In theory, it’s true that you should get more writing done if you have more time, such as during your upcoming retreat.  Understand, I’m not opposed to writer’s retreats, just unrealistic expectations for them.  Definitely go on the retreat.  Before you do, compile a list of things to get done, a long list.  Go ahead and make big plans, set stretch goals.  But don’t kick yourself too hard if you fall short.

After all, you’ve trained yourself (in effect) to write in short bursts, and you’ve acclimated to that mode now.  During your retreat, you may find yourself needing a break after just an hour of writing.  Your mind will wander.   You’ll find excuses to do other things.  That is the pattern you’ve set, the habit you’ve made.

I suggest you make use of that habit.  Here’s a way to use it to your advantage during your retreat.  Consider making a list of many different writing tasks you want to do.  The more different from each other, the better.  Then, while you’re at your retreat site, spend a half hour on the first task.  Bring a timer or alarm to inform you when the time’s up.  After that half hour, take a five minute break, during which you stand up, walk around, stretch, etc.  Then tackle the second task on your list for a half hour and so on.

Since you’ve accustomed yourself to working in short bursts, make the retreat a long, repeating series of short bursts.  You may find that method works for you.

One more thing about retreats.  In the weeks leading up to the planned date of the retreat, I urge you not to put off things.  Don’t say, “I’ll do that writing task during my retreat.”  If you find yourself doing that, you might follow it up by asking why you’re putting off the task.  Why not do it now?

In fact, what’s so special about a retreat anyway?  Why not consider every minute spent writing as a sort of mini-retreat right in your own home?

You might feel differently about writer’s retreats.  If so, please leave a comment and let me have it, metaphorically.  In the meantime, off to a mini-retreat in his own home goes—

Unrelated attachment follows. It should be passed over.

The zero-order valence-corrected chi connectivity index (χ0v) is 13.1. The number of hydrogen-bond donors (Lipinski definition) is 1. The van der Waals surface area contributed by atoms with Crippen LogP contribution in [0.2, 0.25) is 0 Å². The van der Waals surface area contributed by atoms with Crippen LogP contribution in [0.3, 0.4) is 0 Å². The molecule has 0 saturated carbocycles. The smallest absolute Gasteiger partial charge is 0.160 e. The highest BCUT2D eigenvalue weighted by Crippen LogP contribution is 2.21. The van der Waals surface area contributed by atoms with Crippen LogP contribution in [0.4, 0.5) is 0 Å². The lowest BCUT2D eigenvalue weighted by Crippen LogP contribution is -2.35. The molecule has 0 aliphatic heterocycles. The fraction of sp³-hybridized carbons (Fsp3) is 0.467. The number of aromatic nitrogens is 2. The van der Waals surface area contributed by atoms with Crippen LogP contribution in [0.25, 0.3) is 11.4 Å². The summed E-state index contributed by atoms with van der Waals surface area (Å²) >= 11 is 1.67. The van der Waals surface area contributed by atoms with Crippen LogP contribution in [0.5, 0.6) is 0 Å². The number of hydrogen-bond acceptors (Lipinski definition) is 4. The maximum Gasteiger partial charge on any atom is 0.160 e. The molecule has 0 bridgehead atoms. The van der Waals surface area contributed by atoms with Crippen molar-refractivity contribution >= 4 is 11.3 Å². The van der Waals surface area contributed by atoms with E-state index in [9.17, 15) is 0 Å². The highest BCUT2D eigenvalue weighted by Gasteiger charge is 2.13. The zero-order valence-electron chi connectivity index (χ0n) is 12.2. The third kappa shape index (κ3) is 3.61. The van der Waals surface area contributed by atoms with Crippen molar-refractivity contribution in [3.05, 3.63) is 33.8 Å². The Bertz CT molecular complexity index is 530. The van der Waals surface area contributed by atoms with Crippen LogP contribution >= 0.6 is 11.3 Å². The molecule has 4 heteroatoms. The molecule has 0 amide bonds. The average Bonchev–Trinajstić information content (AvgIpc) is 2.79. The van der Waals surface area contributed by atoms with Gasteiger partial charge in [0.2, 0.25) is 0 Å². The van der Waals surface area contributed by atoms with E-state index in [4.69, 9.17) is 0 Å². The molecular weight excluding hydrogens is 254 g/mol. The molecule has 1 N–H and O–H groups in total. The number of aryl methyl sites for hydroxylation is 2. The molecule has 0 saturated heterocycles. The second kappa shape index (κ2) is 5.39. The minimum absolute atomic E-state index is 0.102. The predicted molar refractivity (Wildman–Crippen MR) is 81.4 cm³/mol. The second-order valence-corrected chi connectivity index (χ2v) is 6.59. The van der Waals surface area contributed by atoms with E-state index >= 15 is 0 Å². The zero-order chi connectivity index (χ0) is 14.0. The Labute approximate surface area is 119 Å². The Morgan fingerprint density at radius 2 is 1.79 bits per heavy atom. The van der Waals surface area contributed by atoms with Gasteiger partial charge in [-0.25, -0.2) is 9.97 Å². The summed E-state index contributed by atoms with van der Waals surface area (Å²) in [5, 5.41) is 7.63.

Poseidon’s Scribe

Does Blogging Help Your Writing?

If you’re thinking of starting up a blog as a way to improve the quality of your fiction writing, I’m here to tell you—blogging will have just as much effect on your golf swing.

Hamlet blogMy answer is different if you write non-fiction.  Well-written blogs are like essays, with the same structure and purpose.  The skills needed are the same.

For fiction writers, there’s very little in common between your stories and your blog posts.  The talents you develop doing one won’t translate well to the other.

It’s even possible for blogging to worsen your fiction writing.  Certainly it’s cutting into your productivity, at least.  Each precious minute spent blogging is sixty seconds lost and unavailable for writing fiction.

Also, let’s say you become an expert in all the aspects of blogging, able to craft persuasive, short essays with well-researched facts, finely structured arguments, and logical conclusions.  It’s possible for that ‘lecturing voice’ to worm its way into your fiction, and you don’t want that.

Am I telling you, the beginning fiction writer, not to blog?  No, I’m just helping you set expectations; blogging won’t make your fiction better.  But there are several valid reasons for fiction authors to blog:

  • It helps enforce schedule discipline, and to associate deadlines with writing.  This is only true if you post to your blog on a regular basis.  Whether you write fiction or non-fiction, getting to ‘The End’ is important.
  • It’s a form of self-education.  When I come across an idea for a future blog entry, I add it to my list, (which is quite long now).  When I look to see what topic is scheduled for any particular week, I find it generally involves a bit of research.  So while blogging about the craft of writing, I’m coming across knowledge I can use.
  • The best reason for a fiction writer like you to blog, though, is to build your platform, increase your web presence, and connect with readers.

Blog if you want to, but don’t go into it thinking it’ll make your fiction better.  For those of you who disagree, that’s what the comment feature is for.  Please comment and let your views be known to the world and to—

                                                          Poseidon’s Scribe